Virginia Gov. Ralph Northam (D.) on Thursday doubled down on his controversial comments from the prior day regarding a new state bill that would allow abortions through the end of the third trimester of pregnancy.
"I'm a physician. I'm also the governor. But when I'm asked questions, a lot of times it is put in the context of being a physician," he said at a press conference. "Realizing how we approach, how we manage patients, how we offer advice and counseling. So, no, I don't have any regrets."
Northam's defense came two days after Kathy Tran, a Democrat in the Virginia House of Delegates, proposed the abortion bill. While presenting the legislation, Tran admitted that her bill would allow for a mother to abort her child minutes before giving birth.
"Where it's obvious that a woman is about to give birth, she has physical signs that she's about to give birth, would that still be a point at which she could request an abortion if she was so certified?" Majority Leader Todd Gilbert (R.) asked Tran during her presentation. "She's dilating."
Tran said that is a decision for the woman and her doctor to make. Gilbert then asked her to answer specifically whether the bill would permit an abortion right before the infant was born.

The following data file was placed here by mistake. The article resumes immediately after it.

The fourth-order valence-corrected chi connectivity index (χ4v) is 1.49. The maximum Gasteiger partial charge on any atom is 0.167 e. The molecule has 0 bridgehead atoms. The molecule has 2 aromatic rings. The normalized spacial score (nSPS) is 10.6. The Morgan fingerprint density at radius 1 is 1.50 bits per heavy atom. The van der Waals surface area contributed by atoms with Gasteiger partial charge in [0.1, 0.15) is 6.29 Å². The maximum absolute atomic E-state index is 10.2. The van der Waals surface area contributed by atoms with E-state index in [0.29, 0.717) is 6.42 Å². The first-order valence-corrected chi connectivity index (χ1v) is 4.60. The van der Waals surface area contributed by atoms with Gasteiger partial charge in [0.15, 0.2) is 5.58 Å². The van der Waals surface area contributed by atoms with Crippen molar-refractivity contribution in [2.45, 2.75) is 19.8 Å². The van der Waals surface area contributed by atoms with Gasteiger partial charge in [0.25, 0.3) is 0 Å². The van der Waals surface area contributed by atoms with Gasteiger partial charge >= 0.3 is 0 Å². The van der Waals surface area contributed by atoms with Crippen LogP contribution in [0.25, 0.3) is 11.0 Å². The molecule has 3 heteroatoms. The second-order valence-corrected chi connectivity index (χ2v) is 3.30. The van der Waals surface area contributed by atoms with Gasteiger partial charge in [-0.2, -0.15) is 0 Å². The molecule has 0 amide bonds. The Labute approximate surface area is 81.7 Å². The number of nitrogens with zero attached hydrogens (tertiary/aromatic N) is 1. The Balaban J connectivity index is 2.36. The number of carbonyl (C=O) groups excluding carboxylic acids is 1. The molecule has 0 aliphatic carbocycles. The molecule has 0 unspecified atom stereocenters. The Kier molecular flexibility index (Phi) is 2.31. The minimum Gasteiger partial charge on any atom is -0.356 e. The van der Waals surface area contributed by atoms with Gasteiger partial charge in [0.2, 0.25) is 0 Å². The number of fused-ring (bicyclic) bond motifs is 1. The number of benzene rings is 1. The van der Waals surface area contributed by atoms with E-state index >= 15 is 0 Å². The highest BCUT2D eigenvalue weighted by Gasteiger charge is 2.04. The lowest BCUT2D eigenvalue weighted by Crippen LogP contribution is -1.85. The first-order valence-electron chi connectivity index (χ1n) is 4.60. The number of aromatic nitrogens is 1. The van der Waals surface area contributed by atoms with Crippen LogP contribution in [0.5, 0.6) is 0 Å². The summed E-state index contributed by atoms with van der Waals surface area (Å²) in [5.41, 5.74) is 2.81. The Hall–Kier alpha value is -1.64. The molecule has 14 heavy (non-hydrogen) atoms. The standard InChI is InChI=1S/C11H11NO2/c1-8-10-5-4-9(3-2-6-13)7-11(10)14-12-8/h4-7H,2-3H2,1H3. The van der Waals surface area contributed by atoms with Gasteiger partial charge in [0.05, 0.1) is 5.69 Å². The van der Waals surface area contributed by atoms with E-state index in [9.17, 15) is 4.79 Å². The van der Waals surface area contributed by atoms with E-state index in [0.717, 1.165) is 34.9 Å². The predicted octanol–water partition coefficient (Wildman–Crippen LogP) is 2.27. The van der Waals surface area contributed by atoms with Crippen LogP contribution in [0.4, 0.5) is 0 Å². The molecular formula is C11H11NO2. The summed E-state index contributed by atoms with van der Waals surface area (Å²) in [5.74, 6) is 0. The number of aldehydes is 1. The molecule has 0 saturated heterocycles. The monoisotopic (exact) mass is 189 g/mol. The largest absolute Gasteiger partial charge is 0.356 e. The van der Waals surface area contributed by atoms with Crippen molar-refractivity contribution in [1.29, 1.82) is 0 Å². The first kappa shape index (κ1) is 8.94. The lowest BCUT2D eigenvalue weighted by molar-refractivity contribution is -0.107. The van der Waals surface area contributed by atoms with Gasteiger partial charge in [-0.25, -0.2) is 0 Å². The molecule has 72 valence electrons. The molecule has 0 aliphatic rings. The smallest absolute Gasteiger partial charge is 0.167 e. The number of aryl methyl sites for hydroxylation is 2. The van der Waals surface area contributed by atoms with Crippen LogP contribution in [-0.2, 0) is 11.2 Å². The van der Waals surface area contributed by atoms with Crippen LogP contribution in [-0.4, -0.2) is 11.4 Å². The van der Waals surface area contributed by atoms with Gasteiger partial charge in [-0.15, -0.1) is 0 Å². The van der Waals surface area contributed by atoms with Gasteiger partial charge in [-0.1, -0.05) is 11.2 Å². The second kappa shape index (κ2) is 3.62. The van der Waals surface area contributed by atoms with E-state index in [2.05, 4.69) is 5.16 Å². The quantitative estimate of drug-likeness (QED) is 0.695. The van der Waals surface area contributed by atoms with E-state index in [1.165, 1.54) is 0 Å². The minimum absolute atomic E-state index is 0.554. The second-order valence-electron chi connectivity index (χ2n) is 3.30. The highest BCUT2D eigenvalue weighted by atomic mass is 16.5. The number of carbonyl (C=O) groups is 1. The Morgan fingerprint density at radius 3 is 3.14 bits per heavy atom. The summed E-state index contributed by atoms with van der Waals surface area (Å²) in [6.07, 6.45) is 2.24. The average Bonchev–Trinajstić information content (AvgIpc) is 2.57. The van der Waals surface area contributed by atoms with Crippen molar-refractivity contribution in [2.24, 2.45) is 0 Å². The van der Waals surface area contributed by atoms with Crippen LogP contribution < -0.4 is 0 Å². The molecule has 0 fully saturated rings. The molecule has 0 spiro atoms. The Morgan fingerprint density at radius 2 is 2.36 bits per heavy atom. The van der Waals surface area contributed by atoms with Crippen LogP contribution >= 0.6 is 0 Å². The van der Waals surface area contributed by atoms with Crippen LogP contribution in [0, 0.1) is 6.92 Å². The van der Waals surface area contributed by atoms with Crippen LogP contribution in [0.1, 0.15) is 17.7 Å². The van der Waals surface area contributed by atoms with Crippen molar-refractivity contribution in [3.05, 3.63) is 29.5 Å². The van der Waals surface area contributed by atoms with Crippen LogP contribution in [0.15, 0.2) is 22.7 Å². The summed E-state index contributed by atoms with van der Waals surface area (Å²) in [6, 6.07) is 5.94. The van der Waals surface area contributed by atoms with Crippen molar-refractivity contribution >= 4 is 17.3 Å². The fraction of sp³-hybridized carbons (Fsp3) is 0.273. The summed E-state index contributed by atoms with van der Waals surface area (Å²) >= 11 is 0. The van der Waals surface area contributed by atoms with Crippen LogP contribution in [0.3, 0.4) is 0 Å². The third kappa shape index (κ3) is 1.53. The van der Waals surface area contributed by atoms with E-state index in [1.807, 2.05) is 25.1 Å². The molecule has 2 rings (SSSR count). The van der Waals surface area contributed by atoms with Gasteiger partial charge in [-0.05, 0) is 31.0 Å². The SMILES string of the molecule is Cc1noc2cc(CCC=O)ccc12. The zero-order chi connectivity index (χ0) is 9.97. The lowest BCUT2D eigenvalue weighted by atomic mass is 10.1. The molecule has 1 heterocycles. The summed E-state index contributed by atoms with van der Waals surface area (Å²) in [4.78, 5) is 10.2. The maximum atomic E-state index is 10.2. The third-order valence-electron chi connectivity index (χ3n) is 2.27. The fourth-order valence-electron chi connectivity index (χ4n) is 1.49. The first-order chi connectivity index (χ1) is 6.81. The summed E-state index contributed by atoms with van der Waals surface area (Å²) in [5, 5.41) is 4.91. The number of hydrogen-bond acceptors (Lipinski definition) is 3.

"My bill would allow that, yes," Tran said.
During an interview the following day, Northam was asked whether he supports the bill. Northam responded that he believes the issue has been "blown out of proportion" and that abortions during the third trimester are something that should be discussed between the woman and multiple physicians.
Northam went on to explain to reporters what he believes could happen in this particular case.
"If a mother is in labor, I can tell you exactly what would happen. The infant would be delivered. The infant would be kept comfortable. The infant would be resuscitated if that's what the mother and the family desired, and then a discussion would ensue between the physicians and the mother," Northam said, alluding to a discussion about whether the born infant should live or die.
Northam's comments provoked outcry, which the governor addressed at Thursday's press conference.
"I regret that those comments have been mischaracterized," he said. "The personal insults toward me, I really find disgusting. Again, as I said in my comments just earlier, we can agree to disagree, but let's be civil."
Northam has previously supported pro-abortion bills and spoke at an abortion rally at the Virginia state capitol last week.